By Gertrude Chavez-Dreyfuss

NEW YORK (Reuters) - Foreign investors sold a record amount of U.S. Treasury bonds and notes for the month of April, according to U.S. Treasury Department data on Wednesday, as investors priced in a few more rate increases by the Federal Reserve this year.

Foreigners sold $74.6 billion in U.S. Treasury debt in the month, after purchases of $23.6 billion in March. April's outflow was the largest since the U.S. Treasury Department started recording Treasury debt transactions in January 1978.

Private offshore investors sold $59.1 billion in U.S. government bonds, while foreign official institutions, which include central banks, sold $12.3 billion.

U.S. economic data in April included a decent non-farm payrolls report for March, along with strong manufacturing as measured by the Institute for Supply Management. That prompted investors to sell Treasuries in April, as did an upswing in risk appetite, with buoyant global stocks and rebounding oil prices.

Yields on U.S. 10-year Treasury notes at the beginning of April were 1.7910 percent, and they hit a high of 1.9410 late in the month.

China remained the largest foreign holder of U.S. government debt, although its holdings in April declined to $1.2443 trillion, from $1.245 trillion in March. U.S. Treasury holdings of the world's second largest economy declined for a second straight month.

Japan, the No. 2 foreign U.S. Treasury debt holder, posted higher U.S. government debt holdings of $1.143 trillion from $1.137 trillion in March. Japan raised its U.S. Treasury holdings for a fourth straight month.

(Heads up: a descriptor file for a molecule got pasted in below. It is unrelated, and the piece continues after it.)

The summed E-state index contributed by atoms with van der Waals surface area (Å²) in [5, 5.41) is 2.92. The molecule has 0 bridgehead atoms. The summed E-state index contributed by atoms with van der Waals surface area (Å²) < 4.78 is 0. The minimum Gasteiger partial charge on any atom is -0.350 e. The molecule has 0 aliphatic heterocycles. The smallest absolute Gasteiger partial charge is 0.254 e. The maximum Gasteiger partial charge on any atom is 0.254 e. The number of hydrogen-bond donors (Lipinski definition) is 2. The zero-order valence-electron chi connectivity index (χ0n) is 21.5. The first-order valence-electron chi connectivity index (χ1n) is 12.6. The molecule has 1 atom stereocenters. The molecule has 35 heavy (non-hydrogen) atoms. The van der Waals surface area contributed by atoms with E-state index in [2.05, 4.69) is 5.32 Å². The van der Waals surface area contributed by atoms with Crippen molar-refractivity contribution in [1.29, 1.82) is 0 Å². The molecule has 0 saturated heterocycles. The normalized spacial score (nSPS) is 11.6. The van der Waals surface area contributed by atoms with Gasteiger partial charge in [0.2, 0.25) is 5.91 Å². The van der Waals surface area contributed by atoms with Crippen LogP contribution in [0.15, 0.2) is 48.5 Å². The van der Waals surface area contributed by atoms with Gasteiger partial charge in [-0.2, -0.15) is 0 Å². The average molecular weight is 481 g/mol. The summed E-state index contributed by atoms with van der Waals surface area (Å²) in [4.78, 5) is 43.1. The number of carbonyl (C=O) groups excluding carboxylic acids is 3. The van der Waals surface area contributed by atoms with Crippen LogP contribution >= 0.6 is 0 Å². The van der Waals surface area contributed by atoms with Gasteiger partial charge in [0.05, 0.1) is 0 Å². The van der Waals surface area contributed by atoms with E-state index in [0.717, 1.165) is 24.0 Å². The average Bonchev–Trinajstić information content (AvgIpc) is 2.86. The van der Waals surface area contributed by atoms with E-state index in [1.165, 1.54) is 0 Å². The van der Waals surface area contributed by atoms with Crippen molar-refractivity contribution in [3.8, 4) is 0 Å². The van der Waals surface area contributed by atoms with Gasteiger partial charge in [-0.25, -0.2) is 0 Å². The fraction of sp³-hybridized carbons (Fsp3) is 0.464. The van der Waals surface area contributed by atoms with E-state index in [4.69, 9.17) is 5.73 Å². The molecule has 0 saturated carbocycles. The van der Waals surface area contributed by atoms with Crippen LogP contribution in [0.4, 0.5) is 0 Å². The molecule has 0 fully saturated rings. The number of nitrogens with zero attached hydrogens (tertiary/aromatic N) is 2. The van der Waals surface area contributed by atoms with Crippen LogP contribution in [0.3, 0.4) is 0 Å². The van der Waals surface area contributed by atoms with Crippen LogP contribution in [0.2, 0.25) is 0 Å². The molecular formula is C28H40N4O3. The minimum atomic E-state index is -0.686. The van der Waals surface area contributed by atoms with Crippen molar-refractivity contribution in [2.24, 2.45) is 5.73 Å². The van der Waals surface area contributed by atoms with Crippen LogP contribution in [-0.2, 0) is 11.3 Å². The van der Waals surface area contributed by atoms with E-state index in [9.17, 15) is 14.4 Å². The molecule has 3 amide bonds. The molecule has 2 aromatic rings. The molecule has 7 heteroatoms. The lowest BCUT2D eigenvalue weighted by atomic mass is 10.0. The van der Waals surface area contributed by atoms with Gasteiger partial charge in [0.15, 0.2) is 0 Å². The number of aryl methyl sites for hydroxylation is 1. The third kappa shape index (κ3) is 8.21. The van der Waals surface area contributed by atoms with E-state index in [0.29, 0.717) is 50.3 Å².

The report also showed for a second consecutive month U.S. Treasury holdings of Saudi Arabia and other oil-producing countries. Saudi Arabia has the largest Treasury holdings among the Gulf oil exporters with $113.0 billion, down from $116.8 billion the previous month.

Overall, foreign central bank holdings of U.S. Treasuries contracted to $6.239 trillion in April, from $6.287 trillion in March.

Data also showed that foreigners sold long-term U.S. securities in April after buying them for the previous two months.

Offshore investors unloaded $79.6 billion in long-term U.S. assets, after purchasing $78.1 billion the previous month. Including shorter-dated securities, however, overseas investors bought $80.4 billion in April after selling $98.1 billion in March.

U.S. stocks, meanwhile, showed outflows for a third straight month, with foreigners selling $2.8 billion in April from $16.5 billion in March. Foreigners have sold U.S. equities in eight of the last nine months.

(Reporting by Gertrude Chavez-Dreyfuss; Editing by Alan Crosby and David Gregorio)